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The Life and Correspondence of Robert Southey
Robert Southey to Grosvenor C. Bedford, 12 June 1803

Vol. I Contents
Early Life: I
Early Life: II
Early Life: III
Early Life: IV
Early Life: V
Early Life: VI
Early Life: VII
Early Life: VIII
Early Life: IX
Early Life: X
Early Life: XI
Early Life: XII
Early Life: XIII
Early Life: XIV
Early Life: XV
Early Life: XVI
Early Life: XVII
Ch. I. 1791-93
Ch. II. 1794
Ch. III. 1794-95
Ch. IV. 1796
Ch. V. 1797
Vol. II Contents
Ch. VI. 1799-1800
Ch. VII. 1800-1801
Ch. VIII. 1801
Ch. IX. 1802-03
Ch. X. 1804
Ch. XI. 1804-1805
Vol. III Contents
Ch. XII. 1806
Ch. XIII. 1807
Ch. XIV. 1808
Ch. XV. 1809
Ch. XVI. 1810-1811
Ch. XVII. 1812
Vol. IV Contents
Ch. XVIII. 1813
Ch. XIX. 1814-1815
Ch. XX. 1815-1816
Ch. XXI. 1816
Ch. XXII. 1817
Ch. XXIII. 1818
Ch. XXIV. 1818-1819
Vol. IV Appendix
Vol. V Contents
Ch. XXV. 1820-1821
Ch. XXVI. 1821
Ch. XXVII. 1822-1823
Ch. XXVIII. 1824-1825
Ch. XXIX. 1825-1826
Ch. XXX. 1826-1827
Ch. XXXI. 1827-1828
Vol. V Appendix
Vol. VI Contents
Ch. XXXII. 1829
Ch. XXXIII. 1830
Ch. XXXIV. 1830-1831
Ch. XXXV. 1832-1834
Ch. XXXVI. 1834-1836
Ch. XXXVII. 1836-1837
Ch. XXXVIII. 1837-1843
Vol. VI Appendix
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“June 12. 1803.

“Why, Grosvenor, that is an idle squeamishness of yours, that asking a previous leave to speak. Where my conscience becomes second to your challenge, the offence shall be amended; where we differ, mine is the voice potential. But, in truth, I will tell you that I am out of humour with Kehama, for half a hundred reasons: historical composition is a source of greater, and quieter, and more continuous pleasure; and that poem sometimes comes into my head with a—shall I sit down to it? and this is so easily turned out again, that the want of inclination would make me half suspect a growing want of power, if some rhymes and poemets did not now and then come out and convince me to the contrary. . . . . Abuse away ad libitum.

“If Cumberland must have a Greek name, there is but one that fits him—Aristophanes—and that for the worst part of his character. If his plays had any honest principle in them, instead of that eternal substitution of honour for honesty, of a shadow for a substance—if his novels were not more profligate in their tendency than Matthew Lewis’s unhappy book—if the perusal of his Calvary were not a cross heavy enough for any man to bear who has ever read ten lines of Milton—if the man were innocent of all these things, he ought never to be forgiven for his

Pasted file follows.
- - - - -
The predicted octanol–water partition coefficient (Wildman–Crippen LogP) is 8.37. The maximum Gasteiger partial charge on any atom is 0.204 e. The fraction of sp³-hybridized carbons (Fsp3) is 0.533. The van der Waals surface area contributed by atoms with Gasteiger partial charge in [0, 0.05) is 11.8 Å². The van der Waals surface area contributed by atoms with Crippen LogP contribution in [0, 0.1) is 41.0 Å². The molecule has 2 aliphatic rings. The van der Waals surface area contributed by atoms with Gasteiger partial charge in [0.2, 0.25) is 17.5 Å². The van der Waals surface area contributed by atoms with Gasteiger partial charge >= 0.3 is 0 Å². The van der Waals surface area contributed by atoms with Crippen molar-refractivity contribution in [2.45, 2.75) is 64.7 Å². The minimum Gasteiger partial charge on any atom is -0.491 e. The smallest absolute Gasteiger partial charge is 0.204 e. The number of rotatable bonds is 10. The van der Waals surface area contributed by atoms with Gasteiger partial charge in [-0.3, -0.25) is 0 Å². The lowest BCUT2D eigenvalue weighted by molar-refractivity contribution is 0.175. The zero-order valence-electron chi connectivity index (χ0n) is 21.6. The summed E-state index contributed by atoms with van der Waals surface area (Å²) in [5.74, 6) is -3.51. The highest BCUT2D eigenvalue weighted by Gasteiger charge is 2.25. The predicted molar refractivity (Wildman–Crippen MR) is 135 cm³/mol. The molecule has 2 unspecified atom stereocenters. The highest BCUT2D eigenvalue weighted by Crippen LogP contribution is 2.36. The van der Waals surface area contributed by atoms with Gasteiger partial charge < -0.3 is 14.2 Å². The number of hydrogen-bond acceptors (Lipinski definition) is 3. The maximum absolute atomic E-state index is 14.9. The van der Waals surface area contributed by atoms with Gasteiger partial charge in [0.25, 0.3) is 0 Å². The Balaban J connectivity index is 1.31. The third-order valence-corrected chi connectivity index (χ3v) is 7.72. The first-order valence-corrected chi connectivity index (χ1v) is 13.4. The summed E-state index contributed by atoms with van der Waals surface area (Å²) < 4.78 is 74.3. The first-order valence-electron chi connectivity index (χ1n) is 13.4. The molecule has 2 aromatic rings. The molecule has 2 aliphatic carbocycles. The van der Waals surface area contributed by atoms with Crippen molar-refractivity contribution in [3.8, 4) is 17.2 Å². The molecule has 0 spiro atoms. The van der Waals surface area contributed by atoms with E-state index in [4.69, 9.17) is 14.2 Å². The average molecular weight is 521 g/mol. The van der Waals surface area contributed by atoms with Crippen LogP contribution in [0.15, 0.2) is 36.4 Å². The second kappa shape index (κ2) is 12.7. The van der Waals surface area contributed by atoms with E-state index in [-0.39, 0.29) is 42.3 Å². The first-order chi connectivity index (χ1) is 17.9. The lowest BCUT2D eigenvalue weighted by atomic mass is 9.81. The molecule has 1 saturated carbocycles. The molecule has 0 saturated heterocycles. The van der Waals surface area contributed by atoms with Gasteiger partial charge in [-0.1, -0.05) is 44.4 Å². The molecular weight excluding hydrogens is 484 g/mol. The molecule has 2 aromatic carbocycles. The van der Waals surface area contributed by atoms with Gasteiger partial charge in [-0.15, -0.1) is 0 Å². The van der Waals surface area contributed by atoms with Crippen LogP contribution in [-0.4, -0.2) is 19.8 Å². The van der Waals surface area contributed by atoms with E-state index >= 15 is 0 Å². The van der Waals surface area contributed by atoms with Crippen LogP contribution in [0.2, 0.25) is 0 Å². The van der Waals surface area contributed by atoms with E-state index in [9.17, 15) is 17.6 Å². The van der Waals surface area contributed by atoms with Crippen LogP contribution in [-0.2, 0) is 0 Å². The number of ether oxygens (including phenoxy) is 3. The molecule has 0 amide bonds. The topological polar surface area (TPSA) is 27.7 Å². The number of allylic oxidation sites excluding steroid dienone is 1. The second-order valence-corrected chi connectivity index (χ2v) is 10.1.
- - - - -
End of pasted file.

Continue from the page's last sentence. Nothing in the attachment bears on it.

Ætat. 28. OF ROBERT SOUTHEY. 215
attempt to blast the character of
Socrates. Right or wrong, no matter, the name had been canonised, and, God knows, wisdom and virtue have not so many saints that they can spare an altar to his clumsy pickaxe. I am no blind bigot to the Greeks, but I will take the words of Plato and greater Xenophon against Richard Cumberland, Esq.

“. . . . . The Grenvilles are in the right, but they got right by sticking in the wrong: they turned their faces westward in the morning, and swore the sun was there; and they have stood still and sworn on, till, sure enough, there the sun is. But they stand upon the strong ground now, and have the argument all hollow; yet what is to come of it, and what do they want—their country asks that question. War? They have it; every man in the country says Amen, and they whose politics are most democratic say Amen most loudly and most sincerely. In spite of their speeches, I cannot wish them in; and, when change of ministry is talked of, cannot but feel with Fox, that, little as I may like them, ten to one I shall like their successors worse, and sure I am that worse war ministers than the last cannot curse this country. . . . . These men behaved so well upon Despard’s business, and have shown such a respect to the liberties and feelings of this country, that they have fully won my good will. I believe they will make a sad piecemeal patchwork administration. . . . . It does seem that, by some fatality, the best talents of the
kingdom are for ever to be excluded from its government. Fox has not done well, not what I could have wished; but yet I reverence that man so truly, that whenever he appears to me to have erred, I more than half suspect my own judgment

“I am promised access to the King’s library, by Heber; and, indeed, it is a matter of considerable consequence that I should obtain it. Morning, noon, and night, I do nothing but read chronicles, and collect from them; and I have travelled at a great rate since the burthen of translating and reviewing has been got rid of: but this will not last long; I must think by and by of some other job-work, and turn to labour again, that I may earn another holyday.

“I call Margaret, by way of avoiding all commonplace phraseology of endearment, a worthy child and a most excellent character. She loves me better than any one except her mother; her eyes are as quick as thought, she is all life and spirit, and as happy as the day is long: but that little brain of hers is never at rest, and it is painful to see how dreams disturb her. A Dios!

R. S.”